The one surefire way to convince a parent to splash out on an expensive toy is to suggest it'll be 'educational' - and that's exactly what MekaMon's creators say too. The idea is to teach simple coding, letting kids built basic programs for their 'Mon to follow.
MekaCode is supposed to be as simple as the MekaMotion animation studio, with all of the tricky stuff pre-written behind the scenes and tutorials to hold your hand through the first few trial runs. Only it's not ready to play just yet.
Creators Reach Robotics say it'll arrive in time for Christmas, but with only a handful of sleeps until the big day, they haven't got long to push out an update. We'll be sure to check back in later and see if the functionality has arrived.
AR YOU SITTING COMFORTABLY
So instead of actually, y'know, learning something, it's purely playtime for any early MekaMon owners.
Tap the Play icon on the companion app and you'll be able to skirmish with up to four other 'Mon in the real world, or fight digital versions using augmented reality instead. (A third mode, Meteoroids, will arrive at a later date).
There's also the more simple Freedrive mode, where your spider-bot becomes a walking R/C car.
You can trigger a few pre-programmed gestures, or tweak how quickly it moves by juggling parameters like gait, body height and speed. Bluetooth range isn't fantastic, losing signal when moving into the next room, but it does respond quickly to your onscreen inputs.
The true fun stuff can be found in Skirmish, which first tasks you with trekking around your room to map out the available floor space.
A checkerboard pattern shows where you can play, but the detection isn't amazing, even with the developers using Google ARCore and Apple ARkit smarts to work out what bit is floor and what bit is coffee table.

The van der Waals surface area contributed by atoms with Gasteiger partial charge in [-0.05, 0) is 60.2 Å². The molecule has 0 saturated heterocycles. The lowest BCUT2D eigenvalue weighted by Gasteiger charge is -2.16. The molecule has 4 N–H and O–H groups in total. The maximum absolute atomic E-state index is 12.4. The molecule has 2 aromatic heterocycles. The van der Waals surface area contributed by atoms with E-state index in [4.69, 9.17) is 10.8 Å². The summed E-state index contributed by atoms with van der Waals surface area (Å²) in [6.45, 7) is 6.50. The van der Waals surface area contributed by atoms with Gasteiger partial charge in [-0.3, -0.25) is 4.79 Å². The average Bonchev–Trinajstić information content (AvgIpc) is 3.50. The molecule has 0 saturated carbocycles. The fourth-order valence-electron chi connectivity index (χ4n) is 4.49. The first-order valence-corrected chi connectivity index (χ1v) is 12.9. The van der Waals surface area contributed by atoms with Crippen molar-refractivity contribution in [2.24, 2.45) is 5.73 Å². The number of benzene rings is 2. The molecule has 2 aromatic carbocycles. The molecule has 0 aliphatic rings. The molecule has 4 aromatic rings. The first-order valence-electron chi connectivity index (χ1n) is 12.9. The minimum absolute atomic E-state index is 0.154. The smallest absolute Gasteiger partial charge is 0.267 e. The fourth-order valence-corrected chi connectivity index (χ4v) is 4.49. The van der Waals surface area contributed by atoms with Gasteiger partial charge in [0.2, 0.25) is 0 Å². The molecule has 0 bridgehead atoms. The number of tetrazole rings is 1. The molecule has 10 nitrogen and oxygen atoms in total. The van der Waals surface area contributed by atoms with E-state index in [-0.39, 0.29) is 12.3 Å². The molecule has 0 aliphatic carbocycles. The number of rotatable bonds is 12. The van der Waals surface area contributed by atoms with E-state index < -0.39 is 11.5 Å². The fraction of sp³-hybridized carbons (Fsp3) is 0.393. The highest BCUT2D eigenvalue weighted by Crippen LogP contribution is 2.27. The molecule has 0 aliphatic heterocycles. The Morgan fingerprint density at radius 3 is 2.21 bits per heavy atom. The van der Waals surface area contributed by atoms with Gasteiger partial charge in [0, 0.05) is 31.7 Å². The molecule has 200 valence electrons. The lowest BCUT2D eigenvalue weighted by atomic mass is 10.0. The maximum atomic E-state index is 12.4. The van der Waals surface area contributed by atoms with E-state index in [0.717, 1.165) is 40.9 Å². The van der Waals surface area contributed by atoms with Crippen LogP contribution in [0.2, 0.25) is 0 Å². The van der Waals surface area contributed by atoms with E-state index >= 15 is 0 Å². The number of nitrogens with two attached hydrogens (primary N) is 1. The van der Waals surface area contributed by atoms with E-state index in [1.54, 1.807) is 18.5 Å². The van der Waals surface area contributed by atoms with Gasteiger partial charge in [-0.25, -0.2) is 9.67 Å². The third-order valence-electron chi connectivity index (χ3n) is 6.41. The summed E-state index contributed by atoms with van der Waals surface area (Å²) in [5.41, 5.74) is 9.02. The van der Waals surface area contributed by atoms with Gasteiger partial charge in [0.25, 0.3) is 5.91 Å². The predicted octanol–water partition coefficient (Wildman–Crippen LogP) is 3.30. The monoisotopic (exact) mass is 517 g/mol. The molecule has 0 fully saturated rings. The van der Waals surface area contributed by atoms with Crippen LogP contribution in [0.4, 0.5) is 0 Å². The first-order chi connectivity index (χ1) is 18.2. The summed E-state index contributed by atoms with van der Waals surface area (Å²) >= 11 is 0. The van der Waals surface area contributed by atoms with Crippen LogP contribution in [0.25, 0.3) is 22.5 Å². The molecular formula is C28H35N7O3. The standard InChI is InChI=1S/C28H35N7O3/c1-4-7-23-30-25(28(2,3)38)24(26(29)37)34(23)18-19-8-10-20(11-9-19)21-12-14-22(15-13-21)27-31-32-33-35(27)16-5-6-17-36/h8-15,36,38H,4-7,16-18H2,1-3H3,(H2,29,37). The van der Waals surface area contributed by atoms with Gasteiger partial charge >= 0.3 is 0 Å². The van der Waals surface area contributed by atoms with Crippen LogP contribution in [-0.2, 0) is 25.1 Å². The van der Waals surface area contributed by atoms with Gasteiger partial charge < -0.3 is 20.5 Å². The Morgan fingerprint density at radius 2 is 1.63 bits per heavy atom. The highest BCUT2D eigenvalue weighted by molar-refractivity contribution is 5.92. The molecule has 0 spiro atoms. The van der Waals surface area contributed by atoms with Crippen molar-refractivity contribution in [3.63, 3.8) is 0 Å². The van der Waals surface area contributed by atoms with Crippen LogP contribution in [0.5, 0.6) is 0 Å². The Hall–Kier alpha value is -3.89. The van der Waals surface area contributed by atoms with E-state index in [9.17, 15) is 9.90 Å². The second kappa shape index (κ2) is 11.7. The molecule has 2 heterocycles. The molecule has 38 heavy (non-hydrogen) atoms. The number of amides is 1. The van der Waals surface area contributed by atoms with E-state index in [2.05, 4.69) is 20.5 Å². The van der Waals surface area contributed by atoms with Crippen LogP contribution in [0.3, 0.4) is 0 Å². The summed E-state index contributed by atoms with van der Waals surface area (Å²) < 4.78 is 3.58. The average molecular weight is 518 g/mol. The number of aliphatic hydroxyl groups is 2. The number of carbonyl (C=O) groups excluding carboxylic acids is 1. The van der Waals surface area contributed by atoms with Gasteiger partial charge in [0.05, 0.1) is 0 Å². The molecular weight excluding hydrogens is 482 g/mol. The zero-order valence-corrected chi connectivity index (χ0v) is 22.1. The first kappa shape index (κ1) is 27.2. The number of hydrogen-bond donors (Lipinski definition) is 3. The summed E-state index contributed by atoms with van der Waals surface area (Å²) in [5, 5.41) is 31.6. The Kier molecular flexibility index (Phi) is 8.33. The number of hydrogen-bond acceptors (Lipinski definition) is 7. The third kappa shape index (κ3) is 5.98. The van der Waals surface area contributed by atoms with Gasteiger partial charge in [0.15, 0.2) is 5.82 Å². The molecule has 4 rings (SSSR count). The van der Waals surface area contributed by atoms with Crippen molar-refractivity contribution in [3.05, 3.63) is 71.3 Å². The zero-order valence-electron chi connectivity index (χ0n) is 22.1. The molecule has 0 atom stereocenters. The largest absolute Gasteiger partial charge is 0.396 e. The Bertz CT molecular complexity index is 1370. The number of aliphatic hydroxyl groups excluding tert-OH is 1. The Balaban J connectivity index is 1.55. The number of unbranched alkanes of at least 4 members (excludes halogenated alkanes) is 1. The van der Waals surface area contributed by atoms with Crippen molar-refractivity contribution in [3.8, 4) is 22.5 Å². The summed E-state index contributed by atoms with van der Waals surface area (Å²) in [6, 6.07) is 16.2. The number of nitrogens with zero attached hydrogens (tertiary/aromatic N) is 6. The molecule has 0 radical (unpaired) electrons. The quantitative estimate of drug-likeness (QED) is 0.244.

Think of this mode as a bit like 90's cult classic TV show Robot Wars (no, the Dara O'Brien reboot doesn't count) and you're half-way there, with robots taking virtual pot-shots at each other and reacting accordingly with fun, detailed animations.
You get to pick different weapons and shields, which all have rock-paper-scissors type pros and cons - fire them too quickly and the 'Mon will overheat and power down for a few seconds, leaving you vulnerable.
Leaderboards give you something to aim for, if you're into that kind of thing, but really it's like a modern Scalextric - as long as you're having fun, you can just keep playing.
As a toy, MekaMon v2 is a great combination of robotics and app-based gameplay. The augmented reality skirmishes really do feel like your miniature mechs going at it, thanks mainly to the impressively detailed animations.
Being able to add your own, or download ones made by other users is a sure fire way to keep kids coming back for another game. Just make sure you've got a spare smartphone for them to use, as you won't be getting it back any time soon.
Given the price, it's unlikely you'll actually get two of the things together at once for a real-life battle, but the AR version is a great compromise.
It doesn't quite hit the mark as a teaching tool, though, no matter what the box tells you, and a few app updates probably aren't going to transform it into a way to turn your kids into coding geniuses.
Sorry, children - you'll have to find another way to convince your 'rents to buy you one.